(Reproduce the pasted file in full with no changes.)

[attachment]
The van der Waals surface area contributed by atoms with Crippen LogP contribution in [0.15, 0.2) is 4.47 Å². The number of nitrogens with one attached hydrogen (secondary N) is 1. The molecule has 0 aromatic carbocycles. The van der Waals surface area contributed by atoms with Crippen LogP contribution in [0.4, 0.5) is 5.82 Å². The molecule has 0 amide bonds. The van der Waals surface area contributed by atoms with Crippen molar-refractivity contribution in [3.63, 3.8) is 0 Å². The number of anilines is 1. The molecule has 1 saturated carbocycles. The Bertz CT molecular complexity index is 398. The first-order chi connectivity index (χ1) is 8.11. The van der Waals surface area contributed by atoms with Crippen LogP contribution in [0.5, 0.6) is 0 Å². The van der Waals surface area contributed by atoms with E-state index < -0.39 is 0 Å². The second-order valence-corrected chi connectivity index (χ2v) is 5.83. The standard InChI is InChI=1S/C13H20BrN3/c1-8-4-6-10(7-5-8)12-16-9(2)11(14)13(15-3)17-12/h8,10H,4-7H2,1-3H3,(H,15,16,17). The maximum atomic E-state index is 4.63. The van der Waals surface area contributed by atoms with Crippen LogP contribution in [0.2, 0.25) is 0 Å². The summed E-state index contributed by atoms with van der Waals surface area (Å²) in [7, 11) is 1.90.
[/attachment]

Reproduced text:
The van der Waals surface area contributed by atoms with Crippen LogP contribution in [0.15, 0.2) is 4.47 Å². The number of nitrogens with one attached hydrogen (secondary N) is 1. The molecule has 0 aromatic carbocycles. The van der Waals surface area contributed by atoms with Crippen LogP contribution in [0.4, 0.5) is 5.82 Å². The molecule has 0 amide bonds. The van der Waals surface area contributed by atoms with Crippen molar-refractivity contribution in [3.63, 3.8) is 0 Å². The number of anilines is 1. The molecule has 1 saturated carbocycles. The Bertz CT molecular complexity index is 398. The first-order chi connectivity index (χ1) is 8.11. The van der Waals surface area contributed by atoms with Crippen LogP contribution in [0.5, 0.6) is 0 Å². The van der Waals surface area contributed by atoms with E-state index < -0.39 is 0 Å². The second-order valence-corrected chi connectivity index (χ2v) is 5.83. The standard InChI is InChI=1S/C13H20BrN3/c1-8-4-6-10(7-5-8)12-16-9(2)11(14)13(15-3)17-12/h8,10H,4-7H2,1-3H3,(H,15,16,17). The maximum atomic E-state index is 4.63. The van der Waals surface area contributed by atoms with Crippen LogP contribution in [0.2, 0.25) is 0 Å². The summed E-state index contributed by atoms with van der Waals surface area (Å²) in [7, 11) is 1.90.